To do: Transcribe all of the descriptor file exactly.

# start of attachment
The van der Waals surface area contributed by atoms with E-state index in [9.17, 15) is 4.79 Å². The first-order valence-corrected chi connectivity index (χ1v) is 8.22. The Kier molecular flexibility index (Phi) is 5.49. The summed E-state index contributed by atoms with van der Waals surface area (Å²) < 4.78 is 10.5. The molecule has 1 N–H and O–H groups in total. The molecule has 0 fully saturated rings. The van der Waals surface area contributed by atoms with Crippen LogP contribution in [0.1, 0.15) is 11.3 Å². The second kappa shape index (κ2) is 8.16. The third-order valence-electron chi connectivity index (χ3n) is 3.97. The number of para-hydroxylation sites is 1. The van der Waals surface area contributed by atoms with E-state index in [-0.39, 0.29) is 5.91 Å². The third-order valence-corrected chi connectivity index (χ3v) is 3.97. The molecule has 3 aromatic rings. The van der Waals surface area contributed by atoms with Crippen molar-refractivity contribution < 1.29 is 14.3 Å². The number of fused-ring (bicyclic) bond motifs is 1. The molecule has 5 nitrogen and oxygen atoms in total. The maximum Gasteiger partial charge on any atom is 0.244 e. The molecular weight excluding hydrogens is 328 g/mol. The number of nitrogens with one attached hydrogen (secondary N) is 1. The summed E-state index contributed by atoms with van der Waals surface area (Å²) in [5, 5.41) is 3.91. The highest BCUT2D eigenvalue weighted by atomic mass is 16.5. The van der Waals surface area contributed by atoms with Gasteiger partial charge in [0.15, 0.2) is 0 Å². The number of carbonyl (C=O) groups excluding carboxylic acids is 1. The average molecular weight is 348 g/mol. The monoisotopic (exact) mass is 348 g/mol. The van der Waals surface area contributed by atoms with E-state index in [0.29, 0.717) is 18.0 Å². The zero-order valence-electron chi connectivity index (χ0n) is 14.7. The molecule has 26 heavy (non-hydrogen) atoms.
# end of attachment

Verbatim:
The van der Waals surface area contributed by atoms with E-state index in [9.17, 15) is 4.79 Å². The first-order valence-corrected chi connectivity index (χ1v) is 8.22. The Kier molecular flexibility index (Phi) is 5.49. The summed E-state index contributed by atoms with van der Waals surface area (Å²) < 4.78 is 10.5. The molecule has 1 N–H and O–H groups in total. The molecule has 0 fully saturated rings. The van der Waals surface area contributed by atoms with Crippen LogP contribution in [0.1, 0.15) is 11.3 Å². The second kappa shape index (κ2) is 8.16. The third-order valence-electron chi connectivity index (χ3n) is 3.97. The number of para-hydroxylation sites is 1. The van der Waals surface area contributed by atoms with E-state index in [-0.39, 0.29) is 5.91 Å². The third-order valence-corrected chi connectivity index (χ3v) is 3.97. The molecule has 3 aromatic rings. The van der Waals surface area contributed by atoms with Crippen molar-refractivity contribution < 1.29 is 14.3 Å². The number of fused-ring (bicyclic) bond motifs is 1. The molecule has 5 nitrogen and oxygen atoms in total. The maximum Gasteiger partial charge on any atom is 0.244 e. The molecular weight excluding hydrogens is 328 g/mol. The number of nitrogens with one attached hydrogen (secondary N) is 1. The summed E-state index contributed by atoms with van der Waals surface area (Å²) in [5, 5.41) is 3.91. The highest BCUT2D eigenvalue weighted by atomic mass is 16.5. The van der Waals surface area contributed by atoms with Gasteiger partial charge in [0.15, 0.2) is 0 Å². The number of carbonyl (C=O) groups excluding carboxylic acids is 1. The average molecular weight is 348 g/mol. The monoisotopic (exact) mass is 348 g/mol. The van der Waals surface area contributed by atoms with E-state index in [0.29, 0.717) is 18.0 Å². The zero-order valence-electron chi connectivity index (χ0n) is 14.7. The molecule has 26 heavy (non-hydrogen) atoms.